Similarly, UC Berkeley Statistics Professor Philip Stark, the inventor of Risk Limiting Audits (a type of robust post-election manual election audit), recently remarked that, “For voters without disabilities, hand-marked paper ballots may be substantially more usable than ballot-marking devices (BMDs) for this purpose [conducting meaningful manual audits], especially if the BMD prints only a summary ballot, rather than a full-face ballot.” (The paper printouts produced by the ExpressVote system under consideration in Georgia are summary ballots, not full-face ballots.)

Likewise, Computer Science and election expert Andrew Appel of Princeton University published a recent article titled “Why Voters Should Mark Ballots by Hand.”

In addition to security concerns, like all touchscreen systems, the ExpressVote system would enable corrupt election officials to manufacture long lines in districts of their choosing because it limits the number of people who can vote at once to the number of machines at the polling place. For this same reason, even without corrupt intent, touchscreen systems are known to cause longer lines than hand marked paper ballots and scanners, “where the only limit to the number of people who can fill in their ballots concurrently is the number of pens and paper ballots at the polling station.”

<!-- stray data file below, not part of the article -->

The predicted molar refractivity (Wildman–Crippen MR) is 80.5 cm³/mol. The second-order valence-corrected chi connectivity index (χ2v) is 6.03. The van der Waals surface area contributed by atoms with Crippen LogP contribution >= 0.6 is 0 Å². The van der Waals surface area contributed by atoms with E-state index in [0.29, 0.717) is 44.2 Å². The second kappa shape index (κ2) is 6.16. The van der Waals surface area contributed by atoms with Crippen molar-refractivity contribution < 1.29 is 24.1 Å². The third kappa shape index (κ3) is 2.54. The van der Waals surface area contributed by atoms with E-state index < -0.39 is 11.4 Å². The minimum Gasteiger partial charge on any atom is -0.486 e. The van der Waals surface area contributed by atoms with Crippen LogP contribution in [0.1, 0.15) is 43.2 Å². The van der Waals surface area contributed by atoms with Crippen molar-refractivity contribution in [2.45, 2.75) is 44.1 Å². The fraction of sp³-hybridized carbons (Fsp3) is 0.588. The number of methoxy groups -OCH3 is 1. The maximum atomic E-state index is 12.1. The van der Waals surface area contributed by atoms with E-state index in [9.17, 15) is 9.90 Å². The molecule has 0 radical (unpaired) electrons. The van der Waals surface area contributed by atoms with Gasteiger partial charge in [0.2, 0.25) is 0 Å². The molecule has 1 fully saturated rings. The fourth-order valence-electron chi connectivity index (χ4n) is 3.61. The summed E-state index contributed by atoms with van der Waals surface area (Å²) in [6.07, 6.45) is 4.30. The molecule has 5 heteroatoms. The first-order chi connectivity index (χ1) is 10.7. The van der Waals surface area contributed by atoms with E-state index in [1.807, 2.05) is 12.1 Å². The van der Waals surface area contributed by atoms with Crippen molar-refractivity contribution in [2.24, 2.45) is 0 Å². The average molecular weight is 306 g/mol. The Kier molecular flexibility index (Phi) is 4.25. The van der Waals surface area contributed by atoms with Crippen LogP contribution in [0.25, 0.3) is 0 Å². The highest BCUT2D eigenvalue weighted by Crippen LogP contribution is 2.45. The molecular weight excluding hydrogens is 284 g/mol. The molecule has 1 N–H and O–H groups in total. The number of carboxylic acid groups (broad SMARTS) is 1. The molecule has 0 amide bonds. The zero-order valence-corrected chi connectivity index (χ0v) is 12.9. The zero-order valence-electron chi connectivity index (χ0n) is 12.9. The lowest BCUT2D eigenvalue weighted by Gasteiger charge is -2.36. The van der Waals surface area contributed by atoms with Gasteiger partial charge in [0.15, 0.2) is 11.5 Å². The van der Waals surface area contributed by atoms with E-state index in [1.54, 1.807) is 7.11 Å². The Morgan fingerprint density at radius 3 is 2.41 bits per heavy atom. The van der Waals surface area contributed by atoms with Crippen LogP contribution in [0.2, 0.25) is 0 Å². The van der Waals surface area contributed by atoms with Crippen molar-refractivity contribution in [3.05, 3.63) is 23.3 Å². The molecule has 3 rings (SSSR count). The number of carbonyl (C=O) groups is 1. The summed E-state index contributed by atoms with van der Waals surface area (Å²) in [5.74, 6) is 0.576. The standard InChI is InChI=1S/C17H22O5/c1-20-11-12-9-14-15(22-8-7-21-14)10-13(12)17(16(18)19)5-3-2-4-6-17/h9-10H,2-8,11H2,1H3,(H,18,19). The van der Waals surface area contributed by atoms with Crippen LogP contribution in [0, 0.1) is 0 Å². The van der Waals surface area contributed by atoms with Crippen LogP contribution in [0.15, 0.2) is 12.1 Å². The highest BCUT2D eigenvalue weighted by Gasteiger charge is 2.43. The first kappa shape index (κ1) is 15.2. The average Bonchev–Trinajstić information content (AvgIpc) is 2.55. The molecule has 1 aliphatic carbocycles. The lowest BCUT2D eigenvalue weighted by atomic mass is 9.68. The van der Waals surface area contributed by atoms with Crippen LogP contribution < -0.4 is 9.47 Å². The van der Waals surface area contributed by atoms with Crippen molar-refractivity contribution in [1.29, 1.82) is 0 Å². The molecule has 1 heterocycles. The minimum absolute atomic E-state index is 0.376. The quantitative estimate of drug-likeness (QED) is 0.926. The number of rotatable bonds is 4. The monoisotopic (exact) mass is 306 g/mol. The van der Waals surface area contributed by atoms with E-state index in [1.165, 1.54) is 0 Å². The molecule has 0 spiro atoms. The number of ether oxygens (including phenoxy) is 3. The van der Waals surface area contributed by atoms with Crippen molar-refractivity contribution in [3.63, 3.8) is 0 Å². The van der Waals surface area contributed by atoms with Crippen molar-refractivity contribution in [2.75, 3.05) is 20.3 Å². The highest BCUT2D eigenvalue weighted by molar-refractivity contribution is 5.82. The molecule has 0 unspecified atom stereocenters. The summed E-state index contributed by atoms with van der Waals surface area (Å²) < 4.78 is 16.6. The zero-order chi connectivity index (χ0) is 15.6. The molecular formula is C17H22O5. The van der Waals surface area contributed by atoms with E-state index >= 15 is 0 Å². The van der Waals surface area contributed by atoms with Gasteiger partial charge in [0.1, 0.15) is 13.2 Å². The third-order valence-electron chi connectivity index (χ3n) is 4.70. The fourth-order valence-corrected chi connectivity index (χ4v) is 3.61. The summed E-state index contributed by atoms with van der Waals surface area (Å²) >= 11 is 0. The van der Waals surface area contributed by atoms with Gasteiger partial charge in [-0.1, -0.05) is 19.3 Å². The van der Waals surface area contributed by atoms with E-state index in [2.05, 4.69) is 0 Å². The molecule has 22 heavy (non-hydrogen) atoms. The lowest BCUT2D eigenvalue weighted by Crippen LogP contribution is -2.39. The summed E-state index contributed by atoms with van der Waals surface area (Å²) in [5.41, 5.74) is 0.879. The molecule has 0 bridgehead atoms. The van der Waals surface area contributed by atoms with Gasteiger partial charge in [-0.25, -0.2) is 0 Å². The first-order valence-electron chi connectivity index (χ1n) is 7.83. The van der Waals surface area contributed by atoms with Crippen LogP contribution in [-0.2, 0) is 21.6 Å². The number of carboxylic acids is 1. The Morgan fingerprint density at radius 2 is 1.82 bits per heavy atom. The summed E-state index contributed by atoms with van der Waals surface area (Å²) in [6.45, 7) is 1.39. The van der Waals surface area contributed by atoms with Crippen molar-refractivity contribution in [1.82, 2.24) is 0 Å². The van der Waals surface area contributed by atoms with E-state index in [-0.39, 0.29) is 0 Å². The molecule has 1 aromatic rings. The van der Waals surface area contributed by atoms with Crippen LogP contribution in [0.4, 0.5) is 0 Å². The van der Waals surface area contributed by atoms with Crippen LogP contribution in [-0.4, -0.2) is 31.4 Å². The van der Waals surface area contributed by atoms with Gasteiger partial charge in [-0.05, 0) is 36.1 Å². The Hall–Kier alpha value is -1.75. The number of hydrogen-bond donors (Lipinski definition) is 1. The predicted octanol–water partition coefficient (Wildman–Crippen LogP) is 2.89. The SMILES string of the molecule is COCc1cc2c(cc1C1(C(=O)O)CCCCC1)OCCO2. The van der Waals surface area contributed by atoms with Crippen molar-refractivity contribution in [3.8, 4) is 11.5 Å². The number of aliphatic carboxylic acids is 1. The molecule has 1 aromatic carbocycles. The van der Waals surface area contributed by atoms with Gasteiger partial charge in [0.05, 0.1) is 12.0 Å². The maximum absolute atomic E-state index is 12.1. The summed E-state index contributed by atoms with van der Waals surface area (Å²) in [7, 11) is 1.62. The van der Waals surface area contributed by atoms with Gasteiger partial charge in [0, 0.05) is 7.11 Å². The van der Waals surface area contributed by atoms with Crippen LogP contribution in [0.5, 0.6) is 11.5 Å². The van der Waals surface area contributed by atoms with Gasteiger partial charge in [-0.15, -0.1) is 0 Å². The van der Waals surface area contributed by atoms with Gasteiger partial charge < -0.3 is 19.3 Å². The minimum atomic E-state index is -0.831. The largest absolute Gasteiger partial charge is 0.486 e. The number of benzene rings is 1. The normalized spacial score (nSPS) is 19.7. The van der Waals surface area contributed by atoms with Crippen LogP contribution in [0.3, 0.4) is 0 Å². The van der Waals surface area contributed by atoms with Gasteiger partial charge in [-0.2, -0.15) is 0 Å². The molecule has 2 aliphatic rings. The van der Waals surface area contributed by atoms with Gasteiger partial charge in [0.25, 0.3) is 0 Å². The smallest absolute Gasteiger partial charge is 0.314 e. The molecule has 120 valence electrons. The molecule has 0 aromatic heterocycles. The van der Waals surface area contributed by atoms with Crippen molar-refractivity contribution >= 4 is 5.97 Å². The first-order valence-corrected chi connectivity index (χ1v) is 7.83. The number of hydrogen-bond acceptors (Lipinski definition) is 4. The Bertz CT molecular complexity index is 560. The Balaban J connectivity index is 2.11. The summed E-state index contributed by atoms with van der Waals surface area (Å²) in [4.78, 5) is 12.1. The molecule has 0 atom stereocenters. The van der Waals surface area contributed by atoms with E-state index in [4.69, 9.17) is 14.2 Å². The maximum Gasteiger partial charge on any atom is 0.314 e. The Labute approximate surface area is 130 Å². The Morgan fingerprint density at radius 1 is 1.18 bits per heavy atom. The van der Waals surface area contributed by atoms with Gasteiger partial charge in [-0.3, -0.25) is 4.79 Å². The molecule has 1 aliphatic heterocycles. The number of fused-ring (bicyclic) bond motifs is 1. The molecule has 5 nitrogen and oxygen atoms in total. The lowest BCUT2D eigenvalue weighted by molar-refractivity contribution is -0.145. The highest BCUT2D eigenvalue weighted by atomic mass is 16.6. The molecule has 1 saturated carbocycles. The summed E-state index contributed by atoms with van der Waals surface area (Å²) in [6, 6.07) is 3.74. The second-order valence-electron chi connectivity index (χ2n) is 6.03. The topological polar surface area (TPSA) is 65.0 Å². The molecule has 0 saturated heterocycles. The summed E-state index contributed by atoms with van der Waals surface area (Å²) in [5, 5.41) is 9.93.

The ExpressVote system will also cost taxpayers more than three times as much as hand marked paper ballots and scanners — $100 million verses $30 million — and thus constitutes a boondoggle for its supplier, voting machine vendor Election Systems & Software, LLC (ES&S). ES&S was founded by an individual who previously served as president of Global Election Systems (later re-named Diebold Election Systems), where he hired a convicted felon to program the Diebold GEMS election management system, which is the system that Georgia bought in 2002 and uses to this day. In 2004, the United States Computer Emergency Readiness Team released a Cyber Security Bulletin concerning the Diebold GEMS central tabulator, a component of the Diebold GEMs election management system, stating that, “a vulnerability exists due to an undocumented backdoor account, which could [allow] a local or remote authenticated user [to] modify votes [emphasis added].”